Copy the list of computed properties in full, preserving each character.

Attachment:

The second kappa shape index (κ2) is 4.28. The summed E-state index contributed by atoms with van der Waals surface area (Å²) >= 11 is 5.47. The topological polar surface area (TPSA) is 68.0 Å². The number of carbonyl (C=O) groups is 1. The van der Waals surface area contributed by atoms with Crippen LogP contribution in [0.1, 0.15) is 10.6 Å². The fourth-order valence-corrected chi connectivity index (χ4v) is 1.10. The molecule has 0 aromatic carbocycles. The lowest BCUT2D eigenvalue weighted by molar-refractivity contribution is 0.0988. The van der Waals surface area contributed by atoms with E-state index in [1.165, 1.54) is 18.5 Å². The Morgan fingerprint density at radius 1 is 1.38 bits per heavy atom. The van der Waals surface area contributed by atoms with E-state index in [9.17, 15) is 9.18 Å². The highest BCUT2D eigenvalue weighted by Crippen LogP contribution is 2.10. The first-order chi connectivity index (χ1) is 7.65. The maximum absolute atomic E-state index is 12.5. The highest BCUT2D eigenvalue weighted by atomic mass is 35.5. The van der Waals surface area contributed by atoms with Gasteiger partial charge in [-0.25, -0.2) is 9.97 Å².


The second kappa shape index (κ2) is 4.28. The summed E-state index contributed by atoms with van der Waals surface area (Å²) >= 11 is 5.47. The topological polar surface area (TPSA) is 68.0 Å². The number of carbonyl (C=O) groups is 1. The van der Waals surface area contributed by atoms with Crippen LogP contribution in [0.1, 0.15) is 10.6 Å². The fourth-order valence-corrected chi connectivity index (χ4v) is 1.10. The molecule has 0 aromatic carbocycles. The lowest BCUT2D eigenvalue weighted by molar-refractivity contribution is 0.0988. The van der Waals surface area contributed by atoms with E-state index in [1.165, 1.54) is 18.5 Å². The Morgan fingerprint density at radius 1 is 1.38 bits per heavy atom. The van der Waals surface area contributed by atoms with E-state index in [9.17, 15) is 9.18 Å². The highest BCUT2D eigenvalue weighted by Crippen LogP contribution is 2.10. The first-order chi connectivity index (χ1) is 7.65. The maximum absolute atomic E-state index is 12.5. The highest BCUT2D eigenvalue weighted by atomic mass is 35.5. The van der Waals surface area contributed by atoms with Gasteiger partial charge in [-0.25, -0.2) is 9.97 Å².